The literal translation of the word yoga is "union." As Jennifer Schwamm Willis notes in her book The Joy of Yoga (Marlowe), this practice represents "the union of body, mind and spirit." The purpose of learning the fundamental movements of yoga is to connect with your body, release knots of tension and improve strength and flexibility. In that way, the physical balance during a yoga session translates into inner balance during times of crisis or distress. Schwamm points out that ancient yoga practitioners believed "the aim of yoga is to quiet the fluctuations of the mind, to create stillness in order to hear one's inner voice..."
Yoga is used by many for stress relief. But it has other important uses: In a study presented by Oregon Health & Science University at the American Academy of Neurology meeting in April 2003, yoga was shown to benefit folks with multiple sclerosis. The researchers found that participants who regularly attended yoga class for six months suffered less fatigue and improved their quality of life.
A yoga class generally begins with warm-up postures, moves on to a core group of basic postures, and ends with poses meant to cool you down. An important aspect of yoga is breath work and control. Movement in and out of poses involves carefully orchestrated breath work. Inhalation and exhalation in timed sync with movement lies at the heart of yoga's benefits. Yoga beginners often feel stiff and inflexible. But with gentle, patient, regular practice, greater flexibility, strength and balance can be had. Experts say that a yoga session does not demand struggle; it asks for surrender. If one pose causes discomfort, try another.
One particular form of yoga, Bikram, is hot in terms of both popularity and room temperature: Not only is it one of the biggest trends in the fitness world, this demanding, aerobic take on yoga is conducted in heated rooms designed to maximize muscle relaxation and minimize injury risk. The heat also helps facilitate cleansing and detoxification. It was created by Bikram Choudhury, a four-time Indian yoga champ who founded the Yoga College of India in Beverly Hills, California.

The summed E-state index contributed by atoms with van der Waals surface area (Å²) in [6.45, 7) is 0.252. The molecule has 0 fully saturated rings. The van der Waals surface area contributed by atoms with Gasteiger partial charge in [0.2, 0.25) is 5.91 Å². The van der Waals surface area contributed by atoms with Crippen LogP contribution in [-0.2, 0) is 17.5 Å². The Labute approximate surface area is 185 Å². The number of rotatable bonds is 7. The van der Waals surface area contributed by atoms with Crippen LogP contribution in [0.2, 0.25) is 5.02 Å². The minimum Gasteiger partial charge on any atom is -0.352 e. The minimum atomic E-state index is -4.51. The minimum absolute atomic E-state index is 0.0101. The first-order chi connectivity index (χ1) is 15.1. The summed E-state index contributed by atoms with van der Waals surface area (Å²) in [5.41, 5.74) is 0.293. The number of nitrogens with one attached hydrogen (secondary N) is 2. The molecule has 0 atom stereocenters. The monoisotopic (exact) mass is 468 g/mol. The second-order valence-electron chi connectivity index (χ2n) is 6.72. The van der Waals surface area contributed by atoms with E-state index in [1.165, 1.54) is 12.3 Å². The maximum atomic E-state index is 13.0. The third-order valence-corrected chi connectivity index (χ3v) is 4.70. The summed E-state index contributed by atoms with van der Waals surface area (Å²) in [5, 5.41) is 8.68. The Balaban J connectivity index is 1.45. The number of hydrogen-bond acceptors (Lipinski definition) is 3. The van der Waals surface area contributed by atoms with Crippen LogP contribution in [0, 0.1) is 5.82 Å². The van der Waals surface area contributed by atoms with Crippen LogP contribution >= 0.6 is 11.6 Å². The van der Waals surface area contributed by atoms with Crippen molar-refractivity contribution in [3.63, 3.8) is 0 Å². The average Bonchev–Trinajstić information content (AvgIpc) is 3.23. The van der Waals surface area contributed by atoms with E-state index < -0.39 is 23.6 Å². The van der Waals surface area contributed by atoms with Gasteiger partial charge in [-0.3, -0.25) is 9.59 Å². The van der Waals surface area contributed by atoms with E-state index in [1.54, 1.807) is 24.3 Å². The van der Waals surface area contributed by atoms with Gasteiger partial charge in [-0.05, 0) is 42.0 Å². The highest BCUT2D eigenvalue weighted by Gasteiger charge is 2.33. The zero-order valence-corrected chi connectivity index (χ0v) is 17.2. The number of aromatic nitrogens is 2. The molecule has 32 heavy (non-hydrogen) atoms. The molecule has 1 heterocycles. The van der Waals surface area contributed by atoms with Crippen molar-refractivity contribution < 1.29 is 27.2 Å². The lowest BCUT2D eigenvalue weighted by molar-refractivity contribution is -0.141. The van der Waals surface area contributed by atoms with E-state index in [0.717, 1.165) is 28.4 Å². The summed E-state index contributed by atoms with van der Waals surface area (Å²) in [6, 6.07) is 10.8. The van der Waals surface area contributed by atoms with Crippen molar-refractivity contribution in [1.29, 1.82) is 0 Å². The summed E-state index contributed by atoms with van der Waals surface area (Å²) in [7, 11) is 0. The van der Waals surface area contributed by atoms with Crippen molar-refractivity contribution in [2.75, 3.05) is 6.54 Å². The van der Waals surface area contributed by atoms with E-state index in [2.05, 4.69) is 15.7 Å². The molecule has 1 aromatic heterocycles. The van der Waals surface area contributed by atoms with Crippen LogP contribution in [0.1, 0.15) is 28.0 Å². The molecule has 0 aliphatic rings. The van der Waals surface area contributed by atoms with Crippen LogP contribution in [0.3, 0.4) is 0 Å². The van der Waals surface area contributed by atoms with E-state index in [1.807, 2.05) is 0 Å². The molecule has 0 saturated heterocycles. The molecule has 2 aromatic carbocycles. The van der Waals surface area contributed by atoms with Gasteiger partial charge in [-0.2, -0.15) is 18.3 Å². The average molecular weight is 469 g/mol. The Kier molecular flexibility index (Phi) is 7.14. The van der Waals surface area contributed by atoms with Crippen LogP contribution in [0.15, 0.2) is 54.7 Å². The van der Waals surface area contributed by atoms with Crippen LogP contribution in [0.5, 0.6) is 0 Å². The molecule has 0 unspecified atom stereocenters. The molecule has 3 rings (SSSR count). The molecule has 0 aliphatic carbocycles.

As in other types of yoga, Bikram uses asanas, or poses, handed down through generations of yoga teachers. In this case, though, 26 asanas are done in a prescribed order over a 90-minute period. Everyone, from novice to expert, works out together, the idea being that each individual is working to stretch his or her own limits by becoming stronger, more flexible and less prone to illness.
Bikram yoga stresses the tourniquet effect, in which blood floods through vessels after they've momentarily been squeezed shut. This pressurizing effect is supposed to flush out debris, quickening circulation and releasing stress. The tourniquet effect also helps cleanse the lymphatic system. Proponents say Bikram improves balance, concentration and posture; increases energy; and eases sleep.
Like any other exercise program, Bikram yoga requires diligence: one center says a minimum of 10 classes over 30 days is needed for maximum benefits. And while hydration is important during all fitness routines, consuming adequate water is crucial when you're exercising in a hot room.
Tai chi (also known as taiji or tai chi ch'uan) consists of a series of fluid movements that build endurance, increase flexibility and balance, and foster alertness of mind and spirit. Tai chi developed around the 13th century as a form of martial arts in China based on the power of flow and grace, rooting and yielding, flexibility and endurance. To the onlooker, a person practicing the movements of tai chi has the quality of someone swimming in air.
This gentle form of movement can be practiced by people of almost all ages and physical conditions. Tai chi does not require special equipment, props or a floor mat. As a non-impact form of exercise, tai chi delivers minimal stress to the joints. Tai chi emphasizes proper body alignment and uses the large muscles in the legs to relieve stress from the hips, back and shoulders. It strengthens joints, increases range of motion and improves circulation of all body fluids. Like many other forms of mind/body exercise, tai chi relieves stress.
Tricia Yu, author of Tai Chi: Mind and Body (DK), has been practicing tai chi for over 30 years. She believes that tai chi not only has benefits as a health exercise, but that it "can have a beneficial effect on your mental and emotional states, as well as help you to feel connected with your surroundings." Yu adds, "Like yoga, tai chi originated in a culture that views the mind and body not as separate but rather as different expressions or states of qi-vital energy or life force."